Two posts for the price of one:
It’s probably just as well that the current generation of atheists seems to know so little of the longer history of atheist movements. When they assert that science can bridge fact and value, they overlook the many incompatible value-systems that have been defended in this way. There is no more reason to think science can determine human values today than there was at the time of Haeckel or Huxley. None of the divergent values that atheists have from time to time promoted has any essential connection with atheism, or with science. How could any increase in scientific knowledge validate values such as human equality and personal autonomy? The source of these values is not science. In fact, as the most widely-read atheist thinker of all time argued, these quintessential liberal values have their origins in monotheism.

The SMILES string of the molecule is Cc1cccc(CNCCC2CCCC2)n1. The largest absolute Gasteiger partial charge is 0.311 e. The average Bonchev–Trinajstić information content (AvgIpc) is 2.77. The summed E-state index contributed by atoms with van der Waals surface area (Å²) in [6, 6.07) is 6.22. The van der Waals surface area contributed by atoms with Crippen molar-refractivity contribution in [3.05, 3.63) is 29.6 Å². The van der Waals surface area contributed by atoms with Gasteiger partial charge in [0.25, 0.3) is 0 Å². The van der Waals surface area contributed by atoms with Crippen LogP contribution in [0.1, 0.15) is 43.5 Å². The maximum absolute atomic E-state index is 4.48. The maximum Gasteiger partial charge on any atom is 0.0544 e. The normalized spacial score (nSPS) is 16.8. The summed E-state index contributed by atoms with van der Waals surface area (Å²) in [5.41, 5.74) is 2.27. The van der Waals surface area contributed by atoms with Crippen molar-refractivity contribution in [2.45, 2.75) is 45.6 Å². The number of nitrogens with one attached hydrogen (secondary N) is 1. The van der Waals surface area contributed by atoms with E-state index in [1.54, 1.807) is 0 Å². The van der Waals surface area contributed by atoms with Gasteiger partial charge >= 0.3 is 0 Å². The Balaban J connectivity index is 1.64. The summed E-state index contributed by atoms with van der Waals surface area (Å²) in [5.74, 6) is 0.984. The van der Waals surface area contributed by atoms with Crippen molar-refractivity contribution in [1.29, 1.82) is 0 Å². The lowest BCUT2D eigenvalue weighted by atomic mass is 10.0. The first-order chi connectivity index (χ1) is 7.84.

2. How can you have an “evangelical atheist”? “Evangelical” has now pretty well officially picked up the meaning of “evangelistic,” “proselytizing.” For a good ten years I tended to think this usage was an error; “evangelical atheist” was a contradiction in terms. But I hereby give in, at least in public discourse. Too many intelligent writers—as the author of this article clearly is—read and understand and even expect this sense.
If you’ll make regular checks of the OED a part of your intellectual diet, you’ll find that the OED is often decades ahead of you. It turns out that this sense of “evangelical” was added to the 1993 draft, and there is a citation going back to 1952: